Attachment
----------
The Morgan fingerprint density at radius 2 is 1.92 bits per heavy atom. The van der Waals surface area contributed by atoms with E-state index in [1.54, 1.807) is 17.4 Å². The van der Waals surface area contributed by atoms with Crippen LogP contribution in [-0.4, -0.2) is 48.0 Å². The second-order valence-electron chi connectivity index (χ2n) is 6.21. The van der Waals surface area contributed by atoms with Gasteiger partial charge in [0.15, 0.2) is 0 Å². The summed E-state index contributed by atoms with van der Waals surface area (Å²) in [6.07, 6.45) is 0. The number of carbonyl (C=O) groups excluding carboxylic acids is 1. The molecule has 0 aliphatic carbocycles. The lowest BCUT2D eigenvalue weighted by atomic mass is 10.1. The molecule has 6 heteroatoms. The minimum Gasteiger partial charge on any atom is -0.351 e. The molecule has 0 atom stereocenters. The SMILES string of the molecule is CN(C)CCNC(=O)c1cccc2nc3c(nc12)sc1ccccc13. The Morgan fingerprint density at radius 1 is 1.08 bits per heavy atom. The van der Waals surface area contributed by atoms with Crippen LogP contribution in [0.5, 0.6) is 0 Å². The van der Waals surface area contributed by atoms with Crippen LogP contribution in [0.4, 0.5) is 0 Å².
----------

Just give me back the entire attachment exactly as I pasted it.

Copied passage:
The Morgan fingerprint density at radius 2 is 1.92 bits per heavy atom. The van der Waals surface area contributed by atoms with E-state index in [1.54, 1.807) is 17.4 Å². The van der Waals surface area contributed by atoms with Crippen LogP contribution in [-0.4, -0.2) is 48.0 Å². The second-order valence-electron chi connectivity index (χ2n) is 6.21. The van der Waals surface area contributed by atoms with Gasteiger partial charge in [0.15, 0.2) is 0 Å². The summed E-state index contributed by atoms with van der Waals surface area (Å²) in [6.07, 6.45) is 0. The number of carbonyl (C=O) groups excluding carboxylic acids is 1. The molecule has 0 aliphatic carbocycles. The lowest BCUT2D eigenvalue weighted by atomic mass is 10.1. The molecule has 6 heteroatoms. The minimum Gasteiger partial charge on any atom is -0.351 e. The molecule has 0 atom stereocenters. The SMILES string of the molecule is CN(C)CCNC(=O)c1cccc2nc3c(nc12)sc1ccccc13. The Morgan fingerprint density at radius 1 is 1.08 bits per heavy atom. The van der Waals surface area contributed by atoms with Crippen LogP contribution in [0.5, 0.6) is 0 Å². The van der Waals surface area contributed by atoms with Crippen LogP contribution in [0.4, 0.5) is 0 Å².